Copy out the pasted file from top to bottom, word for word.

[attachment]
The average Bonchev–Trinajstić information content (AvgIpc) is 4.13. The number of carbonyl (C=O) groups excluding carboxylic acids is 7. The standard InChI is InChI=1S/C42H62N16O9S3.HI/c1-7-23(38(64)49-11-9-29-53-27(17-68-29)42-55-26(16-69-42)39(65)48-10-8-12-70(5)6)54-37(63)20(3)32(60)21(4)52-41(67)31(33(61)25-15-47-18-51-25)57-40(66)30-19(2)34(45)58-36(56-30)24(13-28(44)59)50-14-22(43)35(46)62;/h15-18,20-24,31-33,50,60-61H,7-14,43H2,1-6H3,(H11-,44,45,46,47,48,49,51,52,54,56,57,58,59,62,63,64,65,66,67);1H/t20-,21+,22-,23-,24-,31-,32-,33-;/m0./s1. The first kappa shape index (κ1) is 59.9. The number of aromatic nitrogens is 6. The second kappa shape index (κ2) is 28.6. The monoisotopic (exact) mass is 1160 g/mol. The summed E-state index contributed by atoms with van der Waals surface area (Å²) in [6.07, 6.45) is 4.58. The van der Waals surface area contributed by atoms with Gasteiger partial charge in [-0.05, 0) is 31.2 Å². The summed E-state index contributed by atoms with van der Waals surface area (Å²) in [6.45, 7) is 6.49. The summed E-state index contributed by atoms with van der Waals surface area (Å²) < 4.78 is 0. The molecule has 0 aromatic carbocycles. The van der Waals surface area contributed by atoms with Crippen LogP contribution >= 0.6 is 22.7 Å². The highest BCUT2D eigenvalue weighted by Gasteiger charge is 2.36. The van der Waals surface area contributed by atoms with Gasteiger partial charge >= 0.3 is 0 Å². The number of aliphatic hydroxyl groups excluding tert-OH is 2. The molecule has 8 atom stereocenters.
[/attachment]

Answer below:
The average Bonchev–Trinajstić information content (AvgIpc) is 4.13. The number of carbonyl (C=O) groups excluding carboxylic acids is 7. The standard InChI is InChI=1S/C42H62N16O9S3.HI/c1-7-23(38(64)49-11-9-29-53-27(17-68-29)42-55-26(16-69-42)39(65)48-10-8-12-70(5)6)54-37(63)20(3)32(60)21(4)52-41(67)31(33(61)25-15-47-18-51-25)57-40(66)30-19(2)34(45)58-36(56-30)24(13-28(44)59)50-14-22(43)35(46)62;/h15-18,20-24,31-33,50,60-61H,7-14,43H2,1-6H3,(H11-,44,45,46,47,48,49,51,52,54,56,57,58,59,62,63,64,65,66,67);1H/t20-,21+,22-,23-,24-,31-,32-,33-;/m0./s1. The first kappa shape index (κ1) is 59.9. The number of aromatic nitrogens is 6. The second kappa shape index (κ2) is 28.6. The monoisotopic (exact) mass is 1160 g/mol. The summed E-state index contributed by atoms with van der Waals surface area (Å²) in [6.07, 6.45) is 4.58. The van der Waals surface area contributed by atoms with Gasteiger partial charge in [-0.05, 0) is 31.2 Å². The summed E-state index contributed by atoms with van der Waals surface area (Å²) in [6.45, 7) is 6.49. The summed E-state index contributed by atoms with van der Waals surface area (Å²) < 4.78 is 0. The molecule has 0 aromatic carbocycles. The van der Waals surface area contributed by atoms with Crippen LogP contribution >= 0.6 is 22.7 Å². The highest BCUT2D eigenvalue weighted by Gasteiger charge is 2.36. The van der Waals surface area contributed by atoms with Gasteiger partial charge >= 0.3 is 0 Å². The number of aliphatic hydroxyl groups excluding tert-OH is 2. The molecule has 8 atom stereocenters.